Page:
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Health Information Resources

A guide for onlline sources to the latest in health information for consumers and professionals.

Welcome

Welcome to Central Community College's library guide to online health information for consumers and professionals. This guide is intended to provide you with important and reliable health information along with guidelines for evaluating health/medical information.

 

This guide is not a substitute for visiting your healthcare provider about health concerns or medical conditions.

Additional Information

Millions of consumers get health information from magazines, TV or the Internet. Some of the information is reliable and up to date; some is not. How can you tell the good from the bad?

First, consider the source. If you use the Web, look for an "about us" page. Check to see who runs the site: Is it a branch of the government, a university, a health organization, a hospital or a business? Focus on quality. Does the site have an editorial board? Is the information reviewed before it is posted? Be skeptical. Things that sound too good to be true often are. You want current, unbiased information based on research.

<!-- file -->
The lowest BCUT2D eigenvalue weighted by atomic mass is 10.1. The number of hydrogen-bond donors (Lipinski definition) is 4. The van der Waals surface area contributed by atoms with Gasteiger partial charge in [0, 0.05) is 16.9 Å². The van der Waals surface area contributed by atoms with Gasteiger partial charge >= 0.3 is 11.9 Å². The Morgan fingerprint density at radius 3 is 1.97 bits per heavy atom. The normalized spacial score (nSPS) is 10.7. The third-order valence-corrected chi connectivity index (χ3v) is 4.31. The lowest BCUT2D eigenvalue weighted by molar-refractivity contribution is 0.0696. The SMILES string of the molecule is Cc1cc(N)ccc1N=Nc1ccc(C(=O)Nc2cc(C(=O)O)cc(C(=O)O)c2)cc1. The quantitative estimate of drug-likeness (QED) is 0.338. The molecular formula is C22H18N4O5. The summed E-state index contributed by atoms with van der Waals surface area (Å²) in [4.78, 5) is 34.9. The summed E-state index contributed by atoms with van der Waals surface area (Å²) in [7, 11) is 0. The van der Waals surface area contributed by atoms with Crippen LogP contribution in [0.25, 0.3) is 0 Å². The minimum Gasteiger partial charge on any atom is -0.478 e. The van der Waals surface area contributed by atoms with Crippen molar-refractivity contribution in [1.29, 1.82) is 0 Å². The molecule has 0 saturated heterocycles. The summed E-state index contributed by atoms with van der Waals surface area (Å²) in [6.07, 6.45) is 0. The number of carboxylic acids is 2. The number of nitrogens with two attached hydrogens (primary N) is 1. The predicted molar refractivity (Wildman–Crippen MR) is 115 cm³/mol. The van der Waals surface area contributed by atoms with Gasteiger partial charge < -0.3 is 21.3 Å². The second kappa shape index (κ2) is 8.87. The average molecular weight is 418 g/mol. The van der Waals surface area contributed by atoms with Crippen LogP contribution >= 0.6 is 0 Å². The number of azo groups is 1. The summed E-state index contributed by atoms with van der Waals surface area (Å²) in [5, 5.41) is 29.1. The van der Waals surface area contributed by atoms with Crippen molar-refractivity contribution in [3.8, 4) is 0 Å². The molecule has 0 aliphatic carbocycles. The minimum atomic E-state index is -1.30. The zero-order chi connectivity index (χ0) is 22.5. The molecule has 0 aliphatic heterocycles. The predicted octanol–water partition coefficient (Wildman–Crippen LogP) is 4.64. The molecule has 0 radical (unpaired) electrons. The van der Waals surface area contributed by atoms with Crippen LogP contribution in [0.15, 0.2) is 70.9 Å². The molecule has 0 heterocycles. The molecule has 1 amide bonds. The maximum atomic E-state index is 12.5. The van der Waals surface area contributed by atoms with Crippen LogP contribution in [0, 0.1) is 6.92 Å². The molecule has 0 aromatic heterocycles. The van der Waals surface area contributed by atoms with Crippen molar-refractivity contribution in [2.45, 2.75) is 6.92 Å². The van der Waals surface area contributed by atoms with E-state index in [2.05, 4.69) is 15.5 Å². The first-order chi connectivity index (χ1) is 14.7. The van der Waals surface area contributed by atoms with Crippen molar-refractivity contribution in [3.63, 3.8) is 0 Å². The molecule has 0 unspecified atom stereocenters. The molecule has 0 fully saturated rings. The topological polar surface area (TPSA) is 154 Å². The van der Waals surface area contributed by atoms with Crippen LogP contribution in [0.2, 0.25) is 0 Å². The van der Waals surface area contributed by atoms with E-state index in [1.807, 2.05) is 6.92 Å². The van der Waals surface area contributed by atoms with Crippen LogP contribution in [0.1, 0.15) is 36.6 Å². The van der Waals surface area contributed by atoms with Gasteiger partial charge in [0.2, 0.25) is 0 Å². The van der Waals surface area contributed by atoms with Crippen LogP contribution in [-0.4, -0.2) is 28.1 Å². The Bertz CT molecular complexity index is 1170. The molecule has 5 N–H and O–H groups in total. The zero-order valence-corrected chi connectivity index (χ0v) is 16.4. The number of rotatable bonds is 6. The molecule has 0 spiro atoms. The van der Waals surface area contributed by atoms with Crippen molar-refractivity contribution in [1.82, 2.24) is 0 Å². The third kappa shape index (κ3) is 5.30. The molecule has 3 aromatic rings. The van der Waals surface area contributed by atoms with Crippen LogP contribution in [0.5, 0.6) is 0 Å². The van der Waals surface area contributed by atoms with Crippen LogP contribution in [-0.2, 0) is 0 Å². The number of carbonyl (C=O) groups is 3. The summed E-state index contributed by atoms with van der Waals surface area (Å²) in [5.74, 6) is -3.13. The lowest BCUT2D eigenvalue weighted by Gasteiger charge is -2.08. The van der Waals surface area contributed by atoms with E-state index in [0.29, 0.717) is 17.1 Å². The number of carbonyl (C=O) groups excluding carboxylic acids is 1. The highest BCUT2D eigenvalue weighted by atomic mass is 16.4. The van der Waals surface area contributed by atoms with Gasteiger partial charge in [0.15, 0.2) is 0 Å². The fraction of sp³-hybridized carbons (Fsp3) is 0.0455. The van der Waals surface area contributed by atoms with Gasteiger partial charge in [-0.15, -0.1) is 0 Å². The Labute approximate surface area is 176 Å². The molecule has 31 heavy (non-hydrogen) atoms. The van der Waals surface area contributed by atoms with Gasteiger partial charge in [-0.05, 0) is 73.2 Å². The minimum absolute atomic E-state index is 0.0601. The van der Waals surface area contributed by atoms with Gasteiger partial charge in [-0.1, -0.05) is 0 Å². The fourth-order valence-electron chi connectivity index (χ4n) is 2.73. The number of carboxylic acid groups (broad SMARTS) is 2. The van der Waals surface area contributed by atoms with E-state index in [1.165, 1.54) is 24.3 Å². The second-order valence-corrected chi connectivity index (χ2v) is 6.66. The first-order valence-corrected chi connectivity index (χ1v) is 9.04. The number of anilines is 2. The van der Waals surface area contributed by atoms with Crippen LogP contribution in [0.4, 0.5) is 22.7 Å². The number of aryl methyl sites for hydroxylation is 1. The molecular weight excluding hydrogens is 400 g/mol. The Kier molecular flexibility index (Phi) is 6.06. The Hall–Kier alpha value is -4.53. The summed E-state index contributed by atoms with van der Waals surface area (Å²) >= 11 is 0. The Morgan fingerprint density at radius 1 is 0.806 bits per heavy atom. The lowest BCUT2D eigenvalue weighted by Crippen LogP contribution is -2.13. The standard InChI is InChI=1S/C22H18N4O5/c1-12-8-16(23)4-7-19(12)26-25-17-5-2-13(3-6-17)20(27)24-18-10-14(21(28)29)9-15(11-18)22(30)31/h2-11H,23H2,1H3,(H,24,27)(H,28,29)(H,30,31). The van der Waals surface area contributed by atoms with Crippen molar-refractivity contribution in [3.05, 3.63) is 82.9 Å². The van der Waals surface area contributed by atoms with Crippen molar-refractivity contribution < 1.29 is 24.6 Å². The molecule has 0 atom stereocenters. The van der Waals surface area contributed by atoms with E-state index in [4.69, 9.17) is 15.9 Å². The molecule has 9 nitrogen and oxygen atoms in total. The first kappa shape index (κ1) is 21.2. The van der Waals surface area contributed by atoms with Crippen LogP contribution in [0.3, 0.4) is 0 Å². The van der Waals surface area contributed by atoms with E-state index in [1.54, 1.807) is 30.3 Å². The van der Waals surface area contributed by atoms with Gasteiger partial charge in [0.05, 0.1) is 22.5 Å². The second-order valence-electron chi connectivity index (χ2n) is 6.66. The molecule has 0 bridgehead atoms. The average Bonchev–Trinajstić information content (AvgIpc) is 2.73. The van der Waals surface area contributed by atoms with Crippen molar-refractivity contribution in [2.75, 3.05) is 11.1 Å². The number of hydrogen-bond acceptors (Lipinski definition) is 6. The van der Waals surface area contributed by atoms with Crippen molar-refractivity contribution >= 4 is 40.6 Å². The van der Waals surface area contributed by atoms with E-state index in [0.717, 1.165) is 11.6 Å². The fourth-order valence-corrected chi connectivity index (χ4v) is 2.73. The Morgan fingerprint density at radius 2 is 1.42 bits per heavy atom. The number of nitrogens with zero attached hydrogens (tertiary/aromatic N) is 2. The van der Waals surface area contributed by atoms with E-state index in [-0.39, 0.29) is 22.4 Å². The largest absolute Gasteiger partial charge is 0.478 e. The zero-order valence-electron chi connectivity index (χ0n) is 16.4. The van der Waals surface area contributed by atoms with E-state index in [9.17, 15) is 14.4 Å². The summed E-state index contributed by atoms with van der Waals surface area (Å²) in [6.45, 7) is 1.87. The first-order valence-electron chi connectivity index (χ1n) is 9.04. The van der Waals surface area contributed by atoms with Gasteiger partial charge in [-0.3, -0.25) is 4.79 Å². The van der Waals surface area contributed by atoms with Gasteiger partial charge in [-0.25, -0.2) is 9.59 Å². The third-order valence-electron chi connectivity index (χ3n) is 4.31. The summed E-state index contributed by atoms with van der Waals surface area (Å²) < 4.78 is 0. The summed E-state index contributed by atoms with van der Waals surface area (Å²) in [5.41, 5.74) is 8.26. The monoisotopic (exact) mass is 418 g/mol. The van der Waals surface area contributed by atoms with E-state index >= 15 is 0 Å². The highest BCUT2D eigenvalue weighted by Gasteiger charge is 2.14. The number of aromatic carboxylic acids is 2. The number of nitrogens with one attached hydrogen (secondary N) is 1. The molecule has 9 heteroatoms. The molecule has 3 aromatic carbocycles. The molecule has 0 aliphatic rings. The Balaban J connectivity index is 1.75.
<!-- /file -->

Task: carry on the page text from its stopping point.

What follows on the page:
• Don't use a regular Google Search, instead use one of the databases or resources on this site. 
  • Avoid .com websites because they could be misleading in favor of profit.
  • Check an author's credentials to determine whether they are a health professional associated with a legitimate institution. 
  • Look for publication dates and decide whether the information updated. 

U.S. National Library of Medicine

Health literacy refers to how well a person can get the health information and services that they need, and how well they understand them. It is also about using them to make good health decisions. It involves differences that people have in areas such as

  • Access to information that they can understand
  • Skills, such as finding that information, communicating with health care providers, living a healthy lifestyle, and managing a disease
  • Knowledge of medical words, and of how their health care system works
  • Abilities, such as physical or mental limitations
  • Personal factors, such as age, education, language abilities, and culture

More than 90 million adults in the United States have low health literacy. It affects their ability to make health decisions. This can harm their health. They may have trouble managing chronic diseases, and leading a healthy lifestyle. They may go to the hospital more often, and have poorer health overall.

MedlinePlus

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